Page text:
The Ethiopia report explores: What works for gender norm change in agricultural development projects. The findings show that the CARE Ethiopia office is producing the most rigorous and successful projects around gender norm change. Agricultural development project evaluations are currently a lost opportunity for learning ‘what works’ for gender norm change. The findings outline both what to do and highlight what to avoid in undertaking gender transformative development.

Speaker 3: Sidra Minhas, Pakistan
Changing gender-related social norms and ensuring that Pakistani women benefit equally to men can be challenging but not insurmountable. The meta-analysis identifies a number of practices that work to change gender and social norms in Pakistan’s agricultural sector. It highlights what researchers can do and how project designs and evaluations can be executed differently, in order to better capture and prove that gender norm changes deliver equitable results for men and women.


Related resources


Webinar discussants

Kristie Drucza is (Photo credit: CIMMYT)

Kristie Drucza is currently based in Ethiopia where she manages a research for development project on gender and social equity in agriculture for CIMMYT (the International Maize and Wheat Improvement Center). Dr Drucza has an MA in gender and applied anthropology and participatory development from the Australian National University and a PhD from Deakin University that explores social inclusion and social protection in Nepal. Research interests include: building inclusive institutions, markets and states, protecting the poor and excluded, women’s economic empowerment, and the inter-relationship between agency and structures of power.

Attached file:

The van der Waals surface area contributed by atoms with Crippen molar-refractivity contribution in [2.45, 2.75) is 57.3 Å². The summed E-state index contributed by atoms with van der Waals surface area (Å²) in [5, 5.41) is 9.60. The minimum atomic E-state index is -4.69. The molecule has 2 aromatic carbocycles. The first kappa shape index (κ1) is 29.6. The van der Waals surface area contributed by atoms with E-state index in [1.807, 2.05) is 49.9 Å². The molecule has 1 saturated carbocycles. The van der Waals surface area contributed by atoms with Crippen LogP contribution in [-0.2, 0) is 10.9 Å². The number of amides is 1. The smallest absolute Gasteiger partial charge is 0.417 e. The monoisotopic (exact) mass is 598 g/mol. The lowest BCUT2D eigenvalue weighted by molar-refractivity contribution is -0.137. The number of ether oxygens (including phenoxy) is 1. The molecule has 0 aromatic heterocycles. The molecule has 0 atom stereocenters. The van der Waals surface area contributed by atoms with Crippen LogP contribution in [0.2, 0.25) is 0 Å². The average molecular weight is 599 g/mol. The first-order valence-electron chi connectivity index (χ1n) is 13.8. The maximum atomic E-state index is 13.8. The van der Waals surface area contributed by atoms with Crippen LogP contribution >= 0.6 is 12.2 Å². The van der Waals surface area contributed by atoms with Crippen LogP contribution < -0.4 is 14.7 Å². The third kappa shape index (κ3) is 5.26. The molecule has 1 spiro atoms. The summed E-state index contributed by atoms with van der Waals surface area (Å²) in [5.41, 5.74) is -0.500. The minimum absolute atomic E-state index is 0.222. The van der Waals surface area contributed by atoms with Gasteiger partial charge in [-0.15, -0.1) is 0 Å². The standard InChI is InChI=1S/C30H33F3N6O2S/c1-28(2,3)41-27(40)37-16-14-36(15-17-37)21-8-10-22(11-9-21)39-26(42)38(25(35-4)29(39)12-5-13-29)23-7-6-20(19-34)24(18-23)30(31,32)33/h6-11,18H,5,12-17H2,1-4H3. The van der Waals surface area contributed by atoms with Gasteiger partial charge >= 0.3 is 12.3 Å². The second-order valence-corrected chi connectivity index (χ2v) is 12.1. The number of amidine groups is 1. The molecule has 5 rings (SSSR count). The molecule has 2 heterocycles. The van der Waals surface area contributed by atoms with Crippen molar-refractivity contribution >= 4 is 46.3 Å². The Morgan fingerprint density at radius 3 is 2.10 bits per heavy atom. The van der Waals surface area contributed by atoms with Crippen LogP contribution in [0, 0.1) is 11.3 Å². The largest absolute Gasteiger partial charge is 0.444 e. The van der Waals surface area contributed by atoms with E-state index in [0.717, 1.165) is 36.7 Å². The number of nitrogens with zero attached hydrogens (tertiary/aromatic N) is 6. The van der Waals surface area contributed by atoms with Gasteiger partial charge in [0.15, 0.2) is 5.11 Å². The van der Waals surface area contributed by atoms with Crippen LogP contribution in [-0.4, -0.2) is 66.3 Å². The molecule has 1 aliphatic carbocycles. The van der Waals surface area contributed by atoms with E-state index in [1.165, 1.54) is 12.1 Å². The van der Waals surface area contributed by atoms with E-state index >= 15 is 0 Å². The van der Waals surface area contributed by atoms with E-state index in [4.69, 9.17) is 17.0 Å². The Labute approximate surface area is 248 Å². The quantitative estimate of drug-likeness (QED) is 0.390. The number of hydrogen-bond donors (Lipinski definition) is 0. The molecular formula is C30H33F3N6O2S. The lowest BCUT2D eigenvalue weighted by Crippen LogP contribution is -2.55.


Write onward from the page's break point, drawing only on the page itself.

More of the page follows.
Emily Springer (Photo credit: E. Springer)

Emily Springer is a PhD candidate in Sociology at University of Minnesota. She is interested in the intersection of evaluation, organizations, and women’s empowerment in international development contexts. Her upcoming research will focus on how disruptive technologies, such as blockchain and machine learning, impact gender in development organizations and projects. Emily holds a masters in International Education Policy from Harvard University and a bachelors degree in African Studies and International Studies from Ohio State University. She has experience in monitoring and evaluation, strategic planning, development research, and program management.

Sidra Fatima Minhas (Photo credit: S. F. Minhas)